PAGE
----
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Design and Analysis

Boiling Water Reactor Pressure Vessel Integrity Evaluation by Probabilistic Fracture Mechanics (PVP2010-25195)

[+] Author and Article Information
Bo-Yi Chen

e-mail: bychen@iner.gov.tw

Hsien-Chou Lin

Engineer Institute of Nuclear Energy Research,
Taoyuan, Taiwan, R.O.C.

1Corresponding author.

Contributed by the Pressure Vessel and Piping Division of ASME for publication in the Journal of Pressure Vessel Technology. Manuscript received January 3, 2012; final manuscript received June 7, 2012; published online December 17, 2012. Assoc. Editor: Somnath Chattopadhyay.

J. Pressure Vessel Technol 135(1), 011206 (Dec 17, 2012) (4 pages) Paper No: PVT-12-1003; doi: 10.1115/1.4007292 History: Received January 03, 2012; Revised June 07, 2012

The reactor pressure vessel (RPV) welds unavoidably degrade with the long time operation because of the fast neutron fluence exposure. Thus, the structural integrity of the axial and circumferential welds at the beltline region of reactor vessel must be evaluated carefully. The probabilistic fracture mechanics (PFM) analysis code: Fracture analysis of vessels—Oak Ridge (FAVOR), which has been verified by USNRC, is adopted in this work to calculate the conditional probability of initiation (CPI) and the conditional probability of failure (CPF) for the welds with 32 and 64 effective full power years (EFPY) operation, respectively. The Monte Carlo technique is involved in the simulation. This is the first time that the PFM technique is adopted for evaluating the risk of nuclear power plant components in Taiwan. Actual geometries, material properties, alloying elements, neutron fluence, and operation conditions are used for the plant specific analyses. Moreover, the design basis transients/accidents described in the final safety analysis report are also taken into account. The computed results show that the failure probabilities of welds are less than 10−10 per year. Only the axial weld, W-1001-08 has the probability of failure. The results of this work can be used to evaluate the structural integrity of the welds located at the RPV beltline region and provide the aging analysis results for the life extension and the license renewal applications.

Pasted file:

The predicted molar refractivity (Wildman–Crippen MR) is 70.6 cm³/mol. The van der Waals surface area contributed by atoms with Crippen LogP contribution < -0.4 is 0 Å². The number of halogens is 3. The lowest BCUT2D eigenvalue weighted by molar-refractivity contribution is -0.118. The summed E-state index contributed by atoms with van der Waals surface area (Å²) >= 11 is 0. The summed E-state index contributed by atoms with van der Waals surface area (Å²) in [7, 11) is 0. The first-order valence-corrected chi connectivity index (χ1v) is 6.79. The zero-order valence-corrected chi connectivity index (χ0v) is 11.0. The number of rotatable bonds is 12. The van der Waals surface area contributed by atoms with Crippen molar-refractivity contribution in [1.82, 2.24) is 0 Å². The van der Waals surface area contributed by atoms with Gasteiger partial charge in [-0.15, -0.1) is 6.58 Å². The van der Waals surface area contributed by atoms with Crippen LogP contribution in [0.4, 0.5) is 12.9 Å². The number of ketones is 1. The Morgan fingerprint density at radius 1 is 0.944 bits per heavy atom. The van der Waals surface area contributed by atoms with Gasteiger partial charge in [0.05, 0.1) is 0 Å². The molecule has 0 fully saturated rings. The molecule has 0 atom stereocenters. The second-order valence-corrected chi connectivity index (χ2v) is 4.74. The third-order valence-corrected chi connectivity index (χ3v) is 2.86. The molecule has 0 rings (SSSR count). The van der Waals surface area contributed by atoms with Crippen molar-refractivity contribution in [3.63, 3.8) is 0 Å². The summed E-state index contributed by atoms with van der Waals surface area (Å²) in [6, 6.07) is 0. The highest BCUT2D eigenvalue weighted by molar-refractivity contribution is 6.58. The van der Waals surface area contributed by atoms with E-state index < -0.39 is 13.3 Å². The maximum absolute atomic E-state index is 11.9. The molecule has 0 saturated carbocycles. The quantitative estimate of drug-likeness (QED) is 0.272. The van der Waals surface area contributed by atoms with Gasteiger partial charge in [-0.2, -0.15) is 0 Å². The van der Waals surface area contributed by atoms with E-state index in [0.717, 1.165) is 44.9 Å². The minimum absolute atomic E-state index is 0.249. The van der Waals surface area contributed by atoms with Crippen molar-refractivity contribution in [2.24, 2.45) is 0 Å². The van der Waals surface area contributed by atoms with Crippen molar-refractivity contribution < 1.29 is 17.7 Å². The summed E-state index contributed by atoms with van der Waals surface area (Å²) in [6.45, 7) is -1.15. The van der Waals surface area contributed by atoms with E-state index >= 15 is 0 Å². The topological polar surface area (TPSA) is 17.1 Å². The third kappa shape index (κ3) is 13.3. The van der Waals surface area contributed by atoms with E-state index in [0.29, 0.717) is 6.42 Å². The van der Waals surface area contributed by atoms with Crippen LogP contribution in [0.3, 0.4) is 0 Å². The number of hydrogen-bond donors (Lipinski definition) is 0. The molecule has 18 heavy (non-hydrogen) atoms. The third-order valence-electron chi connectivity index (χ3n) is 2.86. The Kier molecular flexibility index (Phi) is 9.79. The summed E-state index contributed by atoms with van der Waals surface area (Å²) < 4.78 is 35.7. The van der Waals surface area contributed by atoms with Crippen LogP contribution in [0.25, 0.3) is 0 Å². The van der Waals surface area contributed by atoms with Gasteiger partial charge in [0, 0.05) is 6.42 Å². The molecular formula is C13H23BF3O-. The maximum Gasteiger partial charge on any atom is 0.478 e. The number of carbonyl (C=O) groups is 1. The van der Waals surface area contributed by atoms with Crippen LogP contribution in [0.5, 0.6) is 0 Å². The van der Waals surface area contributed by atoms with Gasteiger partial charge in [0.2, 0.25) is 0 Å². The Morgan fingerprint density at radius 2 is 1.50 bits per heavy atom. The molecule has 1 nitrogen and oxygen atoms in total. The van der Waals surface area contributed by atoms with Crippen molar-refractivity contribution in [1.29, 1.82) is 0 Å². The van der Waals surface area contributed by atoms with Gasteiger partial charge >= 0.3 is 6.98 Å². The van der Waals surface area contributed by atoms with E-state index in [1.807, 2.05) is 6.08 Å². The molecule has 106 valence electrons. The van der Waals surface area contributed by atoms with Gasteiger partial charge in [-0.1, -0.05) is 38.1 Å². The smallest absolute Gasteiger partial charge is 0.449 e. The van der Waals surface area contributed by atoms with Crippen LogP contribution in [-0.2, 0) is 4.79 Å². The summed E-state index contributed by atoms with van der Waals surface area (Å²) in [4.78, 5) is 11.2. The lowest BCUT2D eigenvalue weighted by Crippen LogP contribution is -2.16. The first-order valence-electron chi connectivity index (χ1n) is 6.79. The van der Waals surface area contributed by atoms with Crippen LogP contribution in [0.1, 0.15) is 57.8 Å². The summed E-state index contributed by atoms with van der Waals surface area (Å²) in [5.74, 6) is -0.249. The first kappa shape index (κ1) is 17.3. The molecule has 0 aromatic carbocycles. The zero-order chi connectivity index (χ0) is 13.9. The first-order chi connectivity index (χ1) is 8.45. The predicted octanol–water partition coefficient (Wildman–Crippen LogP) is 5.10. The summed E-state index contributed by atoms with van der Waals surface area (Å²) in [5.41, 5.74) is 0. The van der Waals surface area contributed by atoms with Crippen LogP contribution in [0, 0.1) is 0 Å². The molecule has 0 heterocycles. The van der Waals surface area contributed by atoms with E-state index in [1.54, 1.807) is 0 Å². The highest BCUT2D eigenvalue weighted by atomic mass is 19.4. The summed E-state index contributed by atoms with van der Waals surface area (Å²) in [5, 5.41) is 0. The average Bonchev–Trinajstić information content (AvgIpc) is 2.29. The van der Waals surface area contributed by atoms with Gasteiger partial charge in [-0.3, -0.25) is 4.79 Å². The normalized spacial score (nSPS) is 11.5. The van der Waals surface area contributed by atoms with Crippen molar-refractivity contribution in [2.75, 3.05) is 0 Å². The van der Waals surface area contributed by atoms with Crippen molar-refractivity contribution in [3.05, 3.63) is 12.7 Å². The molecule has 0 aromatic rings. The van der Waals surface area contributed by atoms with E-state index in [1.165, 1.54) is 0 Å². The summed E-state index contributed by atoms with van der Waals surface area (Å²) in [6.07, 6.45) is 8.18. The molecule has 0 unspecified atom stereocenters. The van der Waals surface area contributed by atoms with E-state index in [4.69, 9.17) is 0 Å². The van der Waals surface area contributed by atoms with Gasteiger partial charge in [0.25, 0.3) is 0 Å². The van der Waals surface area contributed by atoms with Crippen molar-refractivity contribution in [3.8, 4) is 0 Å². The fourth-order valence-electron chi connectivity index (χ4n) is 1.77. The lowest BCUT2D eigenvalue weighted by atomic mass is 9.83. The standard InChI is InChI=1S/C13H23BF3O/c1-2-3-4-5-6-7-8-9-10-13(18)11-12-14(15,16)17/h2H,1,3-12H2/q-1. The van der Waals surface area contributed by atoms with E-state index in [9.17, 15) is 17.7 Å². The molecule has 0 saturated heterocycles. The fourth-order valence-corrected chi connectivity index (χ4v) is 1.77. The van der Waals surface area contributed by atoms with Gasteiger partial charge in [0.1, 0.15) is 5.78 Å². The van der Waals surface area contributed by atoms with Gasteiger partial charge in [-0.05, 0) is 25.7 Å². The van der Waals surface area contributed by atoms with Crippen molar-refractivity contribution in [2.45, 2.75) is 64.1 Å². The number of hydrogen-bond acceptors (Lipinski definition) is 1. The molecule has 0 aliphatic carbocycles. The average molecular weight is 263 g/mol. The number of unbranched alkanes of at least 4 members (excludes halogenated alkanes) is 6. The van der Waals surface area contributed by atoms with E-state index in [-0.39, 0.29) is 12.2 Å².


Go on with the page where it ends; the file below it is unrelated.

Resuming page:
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References

Figures

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Fig. 1

Flowchart and modules of FAVOR: (a) FAVLoad, (b) FAVPFM, and (c) FAVPost

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Fig. 2

The rollout of the domestic reactor pressure vessel

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Fig. 3

The normalized neutron fluence distribution in the beltline region

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Fig. 4

The pressure and temperature of normal and upset transients: (a) Design hydro test, (b) loss of feedwater heaters, and (c) turbine generator trip with isolation valves staying open

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Fig. 5

The pressure and temperature of emergency transients: (a) Loss of feedwater pumps, (b) reactor overpressure, (c) single relief/safety valves blown down, and (d) improper startup

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